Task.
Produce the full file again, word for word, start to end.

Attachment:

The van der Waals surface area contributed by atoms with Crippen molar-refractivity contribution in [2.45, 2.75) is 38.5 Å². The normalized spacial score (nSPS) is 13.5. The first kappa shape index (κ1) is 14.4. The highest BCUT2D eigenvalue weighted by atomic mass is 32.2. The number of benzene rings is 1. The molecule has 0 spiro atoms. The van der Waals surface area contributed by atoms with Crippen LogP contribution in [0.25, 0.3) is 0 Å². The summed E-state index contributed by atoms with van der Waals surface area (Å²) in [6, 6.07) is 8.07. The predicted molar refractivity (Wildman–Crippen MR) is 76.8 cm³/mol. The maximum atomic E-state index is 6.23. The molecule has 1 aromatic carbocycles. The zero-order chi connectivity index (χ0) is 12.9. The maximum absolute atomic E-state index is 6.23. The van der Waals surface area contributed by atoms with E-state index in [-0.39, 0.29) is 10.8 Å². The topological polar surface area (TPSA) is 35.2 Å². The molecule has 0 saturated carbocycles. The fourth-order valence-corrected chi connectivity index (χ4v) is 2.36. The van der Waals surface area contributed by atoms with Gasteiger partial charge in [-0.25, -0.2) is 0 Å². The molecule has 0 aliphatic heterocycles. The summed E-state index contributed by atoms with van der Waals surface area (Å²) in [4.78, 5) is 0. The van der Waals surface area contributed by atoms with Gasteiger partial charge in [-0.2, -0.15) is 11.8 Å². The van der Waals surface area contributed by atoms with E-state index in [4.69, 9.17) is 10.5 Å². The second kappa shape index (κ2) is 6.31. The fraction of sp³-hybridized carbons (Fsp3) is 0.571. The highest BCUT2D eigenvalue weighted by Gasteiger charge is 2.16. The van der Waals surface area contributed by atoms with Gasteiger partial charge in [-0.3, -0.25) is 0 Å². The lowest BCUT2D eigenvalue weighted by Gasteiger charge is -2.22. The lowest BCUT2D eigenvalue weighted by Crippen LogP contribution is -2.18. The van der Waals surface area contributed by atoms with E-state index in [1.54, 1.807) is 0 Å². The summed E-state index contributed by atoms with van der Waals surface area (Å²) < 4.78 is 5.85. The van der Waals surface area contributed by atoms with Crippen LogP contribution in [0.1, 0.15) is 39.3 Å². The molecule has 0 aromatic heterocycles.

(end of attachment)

The van der Waals surface area contributed by atoms with Crippen molar-refractivity contribution in [2.45, 2.75) is 38.5 Å². The normalized spacial score (nSPS) is 13.5. The first kappa shape index (κ1) is 14.4. The highest BCUT2D eigenvalue weighted by atomic mass is 32.2. The number of benzene rings is 1. The molecule has 0 spiro atoms. The van der Waals surface area contributed by atoms with Crippen LogP contribution in [0.25, 0.3) is 0 Å². The summed E-state index contributed by atoms with van der Waals surface area (Å²) in [6, 6.07) is 8.07. The predicted molar refractivity (Wildman–Crippen MR) is 76.8 cm³/mol. The maximum atomic E-state index is 6.23. The molecule has 1 aromatic carbocycles. The zero-order chi connectivity index (χ0) is 12.9. The maximum absolute atomic E-state index is 6.23. The van der Waals surface area contributed by atoms with E-state index in [-0.39, 0.29) is 10.8 Å². The topological polar surface area (TPSA) is 35.2 Å². The molecule has 0 saturated carbocycles. The fourth-order valence-corrected chi connectivity index (χ4v) is 2.36. The van der Waals surface area contributed by atoms with Gasteiger partial charge in [-0.25, -0.2) is 0 Å². The molecule has 0 aliphatic heterocycles. The summed E-state index contributed by atoms with van der Waals surface area (Å²) in [4.78, 5) is 0. The van der Waals surface area contributed by atoms with Gasteiger partial charge in [-0.2, -0.15) is 11.8 Å². The van der Waals surface area contributed by atoms with E-state index in [4.69, 9.17) is 10.5 Å². The second kappa shape index (κ2) is 6.31. The fraction of sp³-hybridized carbons (Fsp3) is 0.571. The highest BCUT2D eigenvalue weighted by Gasteiger charge is 2.16. The van der Waals surface area contributed by atoms with Gasteiger partial charge in [-0.3, -0.25) is 0 Å². The lowest BCUT2D eigenvalue weighted by Gasteiger charge is -2.22. The lowest BCUT2D eigenvalue weighted by Crippen LogP contribution is -2.18. The van der Waals surface area contributed by atoms with E-state index in [1.54, 1.807) is 0 Å². The summed E-state index contributed by atoms with van der Waals surface area (Å²) < 4.78 is 5.85. The van der Waals surface area contributed by atoms with Crippen LogP contribution in [0.1, 0.15) is 39.3 Å². The molecule has 0 aromatic heterocycles.